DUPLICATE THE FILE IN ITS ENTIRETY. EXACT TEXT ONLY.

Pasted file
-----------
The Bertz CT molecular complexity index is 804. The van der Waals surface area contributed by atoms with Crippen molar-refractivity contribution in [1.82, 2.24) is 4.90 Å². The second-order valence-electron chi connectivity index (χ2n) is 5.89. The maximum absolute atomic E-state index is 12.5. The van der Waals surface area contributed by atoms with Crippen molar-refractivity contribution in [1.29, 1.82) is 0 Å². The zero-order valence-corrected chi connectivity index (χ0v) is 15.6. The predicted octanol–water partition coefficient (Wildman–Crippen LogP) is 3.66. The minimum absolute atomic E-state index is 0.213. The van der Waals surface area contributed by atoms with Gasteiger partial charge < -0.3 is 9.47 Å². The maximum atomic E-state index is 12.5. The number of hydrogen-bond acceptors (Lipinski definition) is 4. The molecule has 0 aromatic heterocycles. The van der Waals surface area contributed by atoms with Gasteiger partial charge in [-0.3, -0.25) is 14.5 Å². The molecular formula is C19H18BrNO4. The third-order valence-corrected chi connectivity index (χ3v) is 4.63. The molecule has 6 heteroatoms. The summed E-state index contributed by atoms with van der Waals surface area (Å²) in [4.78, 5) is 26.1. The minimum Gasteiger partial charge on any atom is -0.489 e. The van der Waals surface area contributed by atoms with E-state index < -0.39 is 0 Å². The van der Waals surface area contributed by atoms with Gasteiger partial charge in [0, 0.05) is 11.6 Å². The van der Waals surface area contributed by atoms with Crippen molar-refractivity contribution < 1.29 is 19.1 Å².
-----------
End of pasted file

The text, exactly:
The Bertz CT molecular complexity index is 804. The van der Waals surface area contributed by atoms with Crippen molar-refractivity contribution in [1.82, 2.24) is 4.90 Å². The second-order valence-electron chi connectivity index (χ2n) is 5.89. The maximum absolute atomic E-state index is 12.5. The van der Waals surface area contributed by atoms with Crippen molar-refractivity contribution in [1.29, 1.82) is 0 Å². The zero-order valence-corrected chi connectivity index (χ0v) is 15.6. The predicted octanol–water partition coefficient (Wildman–Crippen LogP) is 3.66. The minimum absolute atomic E-state index is 0.213. The van der Waals surface area contributed by atoms with Gasteiger partial charge < -0.3 is 9.47 Å². The maximum atomic E-state index is 12.5. The number of hydrogen-bond acceptors (Lipinski definition) is 4. The molecule has 0 aromatic heterocycles. The van der Waals surface area contributed by atoms with Gasteiger partial charge in [-0.3, -0.25) is 14.5 Å². The molecular formula is C19H18BrNO4. The third-order valence-corrected chi connectivity index (χ3v) is 4.63. The molecule has 6 heteroatoms. The summed E-state index contributed by atoms with van der Waals surface area (Å²) in [4.78, 5) is 26.1. The minimum Gasteiger partial charge on any atom is -0.489 e. The van der Waals surface area contributed by atoms with E-state index < -0.39 is 0 Å². The van der Waals surface area contributed by atoms with Gasteiger partial charge in [0, 0.05) is 11.6 Å². The van der Waals surface area contributed by atoms with Crippen molar-refractivity contribution < 1.29 is 19.1 Å².